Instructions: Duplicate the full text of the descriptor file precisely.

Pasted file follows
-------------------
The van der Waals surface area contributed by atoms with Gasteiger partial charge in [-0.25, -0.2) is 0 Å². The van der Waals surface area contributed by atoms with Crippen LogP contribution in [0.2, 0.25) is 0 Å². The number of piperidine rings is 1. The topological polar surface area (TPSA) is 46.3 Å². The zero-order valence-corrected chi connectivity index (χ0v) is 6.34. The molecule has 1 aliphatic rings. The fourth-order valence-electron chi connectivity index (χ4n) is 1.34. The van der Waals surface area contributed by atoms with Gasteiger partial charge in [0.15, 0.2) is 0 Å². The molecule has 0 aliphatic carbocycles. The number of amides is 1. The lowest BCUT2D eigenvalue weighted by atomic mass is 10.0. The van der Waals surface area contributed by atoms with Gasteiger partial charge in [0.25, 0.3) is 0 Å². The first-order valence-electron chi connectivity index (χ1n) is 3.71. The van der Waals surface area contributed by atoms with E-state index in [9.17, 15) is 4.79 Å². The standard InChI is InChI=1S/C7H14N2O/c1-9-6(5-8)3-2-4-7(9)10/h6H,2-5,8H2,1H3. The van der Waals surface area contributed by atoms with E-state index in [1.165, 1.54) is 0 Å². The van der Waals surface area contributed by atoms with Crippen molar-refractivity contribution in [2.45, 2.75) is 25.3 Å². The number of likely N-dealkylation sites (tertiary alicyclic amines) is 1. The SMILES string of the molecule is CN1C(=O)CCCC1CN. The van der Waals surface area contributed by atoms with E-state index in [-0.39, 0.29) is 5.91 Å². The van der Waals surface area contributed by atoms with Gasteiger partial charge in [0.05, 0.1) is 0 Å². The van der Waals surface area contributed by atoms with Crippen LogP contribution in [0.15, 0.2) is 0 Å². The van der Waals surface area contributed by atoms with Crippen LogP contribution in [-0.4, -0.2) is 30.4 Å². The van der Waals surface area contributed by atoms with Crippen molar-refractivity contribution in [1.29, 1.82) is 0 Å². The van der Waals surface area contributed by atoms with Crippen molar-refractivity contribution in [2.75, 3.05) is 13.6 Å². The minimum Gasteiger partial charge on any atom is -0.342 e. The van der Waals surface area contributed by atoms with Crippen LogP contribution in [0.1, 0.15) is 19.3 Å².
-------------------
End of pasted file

The van der Waals surface area contributed by atoms with Gasteiger partial charge in [-0.25, -0.2) is 0 Å². The van der Waals surface area contributed by atoms with Crippen LogP contribution in [0.2, 0.25) is 0 Å². The number of piperidine rings is 1. The topological polar surface area (TPSA) is 46.3 Å². The zero-order valence-corrected chi connectivity index (χ0v) is 6.34. The molecule has 1 aliphatic rings. The fourth-order valence-electron chi connectivity index (χ4n) is 1.34. The van der Waals surface area contributed by atoms with Gasteiger partial charge in [0.15, 0.2) is 0 Å². The molecule has 0 aliphatic carbocycles. The number of amides is 1. The lowest BCUT2D eigenvalue weighted by atomic mass is 10.0. The van der Waals surface area contributed by atoms with Gasteiger partial charge in [0.25, 0.3) is 0 Å². The first-order valence-electron chi connectivity index (χ1n) is 3.71. The van der Waals surface area contributed by atoms with E-state index in [9.17, 15) is 4.79 Å². The standard InChI is InChI=1S/C7H14N2O/c1-9-6(5-8)3-2-4-7(9)10/h6H,2-5,8H2,1H3. The van der Waals surface area contributed by atoms with E-state index in [1.165, 1.54) is 0 Å². The van der Waals surface area contributed by atoms with Crippen molar-refractivity contribution in [2.45, 2.75) is 25.3 Å². The number of likely N-dealkylation sites (tertiary alicyclic amines) is 1. The SMILES string of the molecule is CN1C(=O)CCCC1CN. The van der Waals surface area contributed by atoms with E-state index in [-0.39, 0.29) is 5.91 Å². The van der Waals surface area contributed by atoms with Gasteiger partial charge in [0.05, 0.1) is 0 Å². The van der Waals surface area contributed by atoms with Crippen LogP contribution in [0.15, 0.2) is 0 Å². The van der Waals surface area contributed by atoms with Crippen LogP contribution in [-0.4, -0.2) is 30.4 Å². The van der Waals surface area contributed by atoms with Crippen molar-refractivity contribution in [1.29, 1.82) is 0 Å². The van der Waals surface area contributed by atoms with Crippen molar-refractivity contribution in [2.75, 3.05) is 13.6 Å². The minimum Gasteiger partial charge on any atom is -0.342 e. The van der Waals surface area contributed by atoms with Crippen LogP contribution in [0.1, 0.15) is 19.3 Å².